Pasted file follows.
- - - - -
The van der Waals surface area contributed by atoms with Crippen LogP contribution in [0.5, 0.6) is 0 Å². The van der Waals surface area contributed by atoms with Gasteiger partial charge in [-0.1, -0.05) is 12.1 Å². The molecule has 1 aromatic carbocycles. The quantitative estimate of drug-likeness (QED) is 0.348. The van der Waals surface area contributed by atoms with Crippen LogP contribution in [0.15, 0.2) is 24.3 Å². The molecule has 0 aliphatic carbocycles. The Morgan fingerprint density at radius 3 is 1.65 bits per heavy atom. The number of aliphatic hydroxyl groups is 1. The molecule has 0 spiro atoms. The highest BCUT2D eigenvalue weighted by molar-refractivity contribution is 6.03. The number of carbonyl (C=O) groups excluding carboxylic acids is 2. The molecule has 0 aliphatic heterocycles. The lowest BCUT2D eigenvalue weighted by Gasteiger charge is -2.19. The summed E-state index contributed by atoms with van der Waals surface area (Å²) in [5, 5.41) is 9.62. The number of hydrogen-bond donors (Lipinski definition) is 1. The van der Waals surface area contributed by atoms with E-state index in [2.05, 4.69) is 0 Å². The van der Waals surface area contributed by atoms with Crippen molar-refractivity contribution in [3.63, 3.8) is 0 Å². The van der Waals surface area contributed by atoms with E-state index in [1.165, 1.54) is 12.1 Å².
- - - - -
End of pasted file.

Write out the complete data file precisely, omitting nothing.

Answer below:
The van der Waals surface area contributed by atoms with Crippen LogP contribution in [0.5, 0.6) is 0 Å². The van der Waals surface area contributed by atoms with Gasteiger partial charge in [-0.1, -0.05) is 12.1 Å². The molecule has 1 aromatic carbocycles. The quantitative estimate of drug-likeness (QED) is 0.348. The van der Waals surface area contributed by atoms with Crippen LogP contribution in [0.15, 0.2) is 24.3 Å². The molecule has 0 aliphatic carbocycles. The Morgan fingerprint density at radius 3 is 1.65 bits per heavy atom. The number of aliphatic hydroxyl groups is 1. The molecule has 0 spiro atoms. The highest BCUT2D eigenvalue weighted by molar-refractivity contribution is 6.03. The number of carbonyl (C=O) groups excluding carboxylic acids is 2. The molecule has 0 aliphatic heterocycles. The lowest BCUT2D eigenvalue weighted by Gasteiger charge is -2.19. The summed E-state index contributed by atoms with van der Waals surface area (Å²) in [5, 5.41) is 9.62. The number of hydrogen-bond donors (Lipinski definition) is 1. The van der Waals surface area contributed by atoms with E-state index in [2.05, 4.69) is 0 Å². The van der Waals surface area contributed by atoms with Crippen molar-refractivity contribution in [3.63, 3.8) is 0 Å². The van der Waals surface area contributed by atoms with E-state index in [1.165, 1.54) is 12.1 Å².